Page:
FOR five deutsche marks - about $3 - we rented a hammer and chisel from an enterprising young German man and hacked away at one of the remains of the Berlin Wall. It was not the main wall that stood between East and West Berlin - the one Germans called Die Mauer. Rather, it was a concrete barrier with reinforced rods, about seven feet high, that served as one more obstacle for those who had tried the hazardous dash to freedom in the West. We rented that hammer and chisel near Checkpoint Charlie, once the military gateway between the American sector of West Berlin and the communist East, and joined other tourists who snapped photos of each other as they took bite-sized bits out of what had once seemed to be an impenetrable blockade between a city and its people, oppression and freedom. But there was no victory in our wall-chipping, which seemed more like swinging a sledge hammer in a test of strength at a carnival than a statement about human freedom. We did it to collect ``genuine'' fragments, reminders of the past and a piece of the unbelievable change that has been sweeping our world. And yet, there was little meaning in those pieces of concrete. We would have to look elsewhere to find evidence of a changing world, gathering images there that would serve as our fragments of the wall that once surrounded the human soul.
Berlin, for us, followed a week in Paris. On a whim, we booked a flight to Berlin in hopes of viewing firsthand this reunified city. Curiously, a huge rock concert - called ``The Wall'' - was set for the same weekend, so we were hardly alone in the crowd. Soon after we arrived, we joined a stream of the young and funky, many with backpacks and sleeping bags who were to camp out in spacious Tiergarten Park in what one might call Berlin's version of Woodstock. As we neared the Brandenburg Gate, a pillared monument that predated the wall, we wondered what we would find. Would there actually be remnants of the Berlin Wall? Would we be able to cross freely into East Germany?
Mostly we hoped to find at the Brandenburg Gate some palpable symbol of the new freedom for the East, the feeling of oneness. But we found only a shadow of what once was, a sort of emptiness about the whole place and a spark of capitalism and opportunism. Here, in the shadow of the Reichstag, which had housed the German parliament in the days of Hitler, entrepreneurs from East and West had set up folding tables and spread out blankets to sell ``real'' wall souvenirs, Soviet Army uniforms, posters, and pins made of plastic and metal commemorating unknown events in the East Bloc.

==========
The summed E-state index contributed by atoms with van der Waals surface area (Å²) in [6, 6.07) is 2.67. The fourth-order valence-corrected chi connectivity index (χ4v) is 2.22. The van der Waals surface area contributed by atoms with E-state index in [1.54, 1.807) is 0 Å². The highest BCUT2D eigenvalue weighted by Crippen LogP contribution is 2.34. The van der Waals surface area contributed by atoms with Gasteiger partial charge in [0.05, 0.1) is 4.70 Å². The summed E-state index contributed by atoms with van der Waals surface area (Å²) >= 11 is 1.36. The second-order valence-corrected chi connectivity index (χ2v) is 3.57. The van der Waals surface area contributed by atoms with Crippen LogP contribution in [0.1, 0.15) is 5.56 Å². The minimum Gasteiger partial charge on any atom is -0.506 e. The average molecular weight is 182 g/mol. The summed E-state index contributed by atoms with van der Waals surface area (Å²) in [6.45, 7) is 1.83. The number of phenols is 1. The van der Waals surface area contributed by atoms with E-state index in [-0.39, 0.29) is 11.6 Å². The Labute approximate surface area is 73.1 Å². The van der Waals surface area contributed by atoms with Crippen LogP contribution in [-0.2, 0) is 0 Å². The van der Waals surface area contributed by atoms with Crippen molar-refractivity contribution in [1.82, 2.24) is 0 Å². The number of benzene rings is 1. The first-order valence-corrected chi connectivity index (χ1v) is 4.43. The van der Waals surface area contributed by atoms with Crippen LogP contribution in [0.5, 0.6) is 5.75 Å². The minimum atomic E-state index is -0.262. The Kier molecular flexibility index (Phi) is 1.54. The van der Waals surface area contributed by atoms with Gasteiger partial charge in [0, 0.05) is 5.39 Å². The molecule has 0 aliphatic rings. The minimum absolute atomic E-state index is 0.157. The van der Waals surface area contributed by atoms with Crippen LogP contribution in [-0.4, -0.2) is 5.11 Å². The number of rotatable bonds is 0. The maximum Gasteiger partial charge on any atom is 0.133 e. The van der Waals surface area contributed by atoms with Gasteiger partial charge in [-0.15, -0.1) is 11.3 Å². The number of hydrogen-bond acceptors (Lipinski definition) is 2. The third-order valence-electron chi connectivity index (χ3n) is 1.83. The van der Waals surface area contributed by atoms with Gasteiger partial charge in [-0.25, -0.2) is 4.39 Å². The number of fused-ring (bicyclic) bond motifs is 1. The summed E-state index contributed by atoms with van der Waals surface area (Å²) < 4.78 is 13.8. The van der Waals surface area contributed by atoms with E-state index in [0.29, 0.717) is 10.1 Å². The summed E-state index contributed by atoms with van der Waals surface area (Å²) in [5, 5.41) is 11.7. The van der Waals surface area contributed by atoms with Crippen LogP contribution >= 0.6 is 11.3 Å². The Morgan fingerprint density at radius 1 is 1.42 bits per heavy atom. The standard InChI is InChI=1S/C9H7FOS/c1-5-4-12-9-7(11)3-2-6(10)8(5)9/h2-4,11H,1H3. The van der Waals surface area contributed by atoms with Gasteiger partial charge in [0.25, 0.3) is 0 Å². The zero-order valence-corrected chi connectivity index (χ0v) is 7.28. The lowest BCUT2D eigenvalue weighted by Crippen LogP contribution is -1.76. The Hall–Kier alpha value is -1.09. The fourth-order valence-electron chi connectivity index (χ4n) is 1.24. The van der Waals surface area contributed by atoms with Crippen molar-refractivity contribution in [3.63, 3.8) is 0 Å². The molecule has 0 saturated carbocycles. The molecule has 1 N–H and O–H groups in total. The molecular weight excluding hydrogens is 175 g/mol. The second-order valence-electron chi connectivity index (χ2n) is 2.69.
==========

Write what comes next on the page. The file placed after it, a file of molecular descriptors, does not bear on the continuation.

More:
We bought a piece of the wall and a few pins from a Turkish woman who said she'd been living in Berlin for 18 years. ``Are these real?'' we asked skeptically. ``Mein man,'' she said proudly, was the one who had carved these pieces of concrete, covered with blue-green graffiti, from the wall. But even these fragments, wrapped in plastic with a little certificate of authenticity, which would later be joined by our own wall chippings, meant little to us. We kept looking.
At the Memorial for the Victims of Militarism and Fascism, two stoic young East German guards in dress uniforms, complete with bayonets, stood erect outside the entrance to the building that housed a perpetual flame for the unknown soldier. We, like others, hesitated to take their pictures, having been warned of old regulations against photographing military personnel, until a group of Japanese tourists posed in front of the soldiers and started snapping.
Yet in this atmosphere, where even East German guards tolerated the antics of tourists, there was no sign of the joyfulness and liberation that we had hoped to find. Could it be that we were nine months too late and the Berliners were all ``walled out''? We had to wonder because as yet, we had only found streets with no barriers and a place where the wall used to be.
Finally, it was next to Checkpoint Charlie that we found what we were looking for. In a makeshift gallery, which housed the photographs, sketches, and paintings of East European artists, we found the emotional fragments of a shattered wall.
The manager of the gallery, a man of German and French heritage named Theirry Paulus, explained that he and his wife had borrowed the space for a few months while the owner was out of the country. They had filled the walls with paintings and sketches, and spread stacks of photo enlargements on the floor in the corner. At first, it seemed like just another commercial establishment - like the ``After the Fall'' T-shirt shop down the street - but after a few minutes, the specialness of this place became clear.
``None of these people had a place to show their work before,'' Theirry said, ``So we opened this place.''
The work there is sold on consignment, with about two-thirds going to the artist and one-third toward keeping the lights on and the door open. With a little help from official sources, the gallery can operate, but makes no profit. It's there only because a group of people felt its existence was important in a world suddenly open not only to the Western world, but to the free expression of ideas.
``See that man over there?'' Theirry asked, pointing to a painting on the gallery wall. ``He's originally from Bulgaria. Before the wall came down, he only painted in gray and black. But now, just look....''
The painting was of a tree, standing alone on the crest of a hill, black and stark against the red-orange fireball of a rising sun.
``Now,'' he added, ``he sees his world differently.''
The painting said more about the wall than all the concrete chips and the thousands of words written about the events that have changed Europe forever. For us it was a visual reminder that all attempts - everywhere - to oppress the human spirit will eventually fail. It may just take a while.